Thrive (?), v. i. [imp. Throve (?) or Thrived (); p. p. Thrived or Thriven (); p. pr. & vb. n. Thriving.] [OE. riven, Icel. rifask; probably originally, to grasp for one's self, from rifa to grasp; akin to Dan. trives to thrive, Sw. trifvas. Cf. Thrift.]


To posper by industry, economy, and good management of property; to increase in goods and estate; as, a farmer thrives by good husbandry.

Diligence and humility is the way to thrive in the riches of the understanding, as well as in gold. I. Watts.


To prosper in any business; to have increase or success.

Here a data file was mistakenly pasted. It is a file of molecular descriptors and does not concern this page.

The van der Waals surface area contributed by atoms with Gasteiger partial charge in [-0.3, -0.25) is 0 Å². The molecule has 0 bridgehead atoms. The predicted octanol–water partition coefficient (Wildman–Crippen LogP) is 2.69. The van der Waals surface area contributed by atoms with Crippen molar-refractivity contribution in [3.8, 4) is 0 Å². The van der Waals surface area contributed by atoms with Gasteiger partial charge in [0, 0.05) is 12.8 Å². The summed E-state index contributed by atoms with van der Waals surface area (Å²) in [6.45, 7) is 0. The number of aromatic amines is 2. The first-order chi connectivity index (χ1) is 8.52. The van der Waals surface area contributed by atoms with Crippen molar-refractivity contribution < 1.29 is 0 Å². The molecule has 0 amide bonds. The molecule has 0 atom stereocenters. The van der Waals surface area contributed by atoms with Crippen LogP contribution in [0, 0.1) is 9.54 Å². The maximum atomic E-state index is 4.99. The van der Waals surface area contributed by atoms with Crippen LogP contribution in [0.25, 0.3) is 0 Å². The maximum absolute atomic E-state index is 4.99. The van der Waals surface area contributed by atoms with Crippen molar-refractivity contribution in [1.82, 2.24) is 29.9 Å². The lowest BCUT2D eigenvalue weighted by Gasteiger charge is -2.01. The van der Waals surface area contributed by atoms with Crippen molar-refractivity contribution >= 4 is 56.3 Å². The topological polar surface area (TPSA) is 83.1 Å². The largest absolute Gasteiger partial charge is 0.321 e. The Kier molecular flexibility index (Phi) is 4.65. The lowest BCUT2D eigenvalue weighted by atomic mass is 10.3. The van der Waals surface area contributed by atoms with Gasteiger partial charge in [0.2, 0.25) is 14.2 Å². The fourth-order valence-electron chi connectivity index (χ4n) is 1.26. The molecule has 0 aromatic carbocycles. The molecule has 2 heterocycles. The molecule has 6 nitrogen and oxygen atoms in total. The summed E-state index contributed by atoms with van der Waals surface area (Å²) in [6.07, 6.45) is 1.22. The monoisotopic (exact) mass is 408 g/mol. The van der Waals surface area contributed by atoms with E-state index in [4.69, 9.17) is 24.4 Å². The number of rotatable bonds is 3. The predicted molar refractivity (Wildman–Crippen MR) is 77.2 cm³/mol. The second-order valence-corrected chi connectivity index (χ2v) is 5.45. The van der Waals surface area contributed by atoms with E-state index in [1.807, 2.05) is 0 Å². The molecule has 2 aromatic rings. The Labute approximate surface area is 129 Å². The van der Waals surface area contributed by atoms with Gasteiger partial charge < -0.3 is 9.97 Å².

"They by vices thrive."


O son, why sit we here, each other viewing Idly, while Satan, our great author, thrives? Milton.

And so she throve and prospered. Tennyson.


To increase in bulk or stature; to grow vigorously or luxuriantly, as a plant; to flourish; as, young cattle thrive in rich pastures; trees thrive in a good soil.


© Webster 1913.

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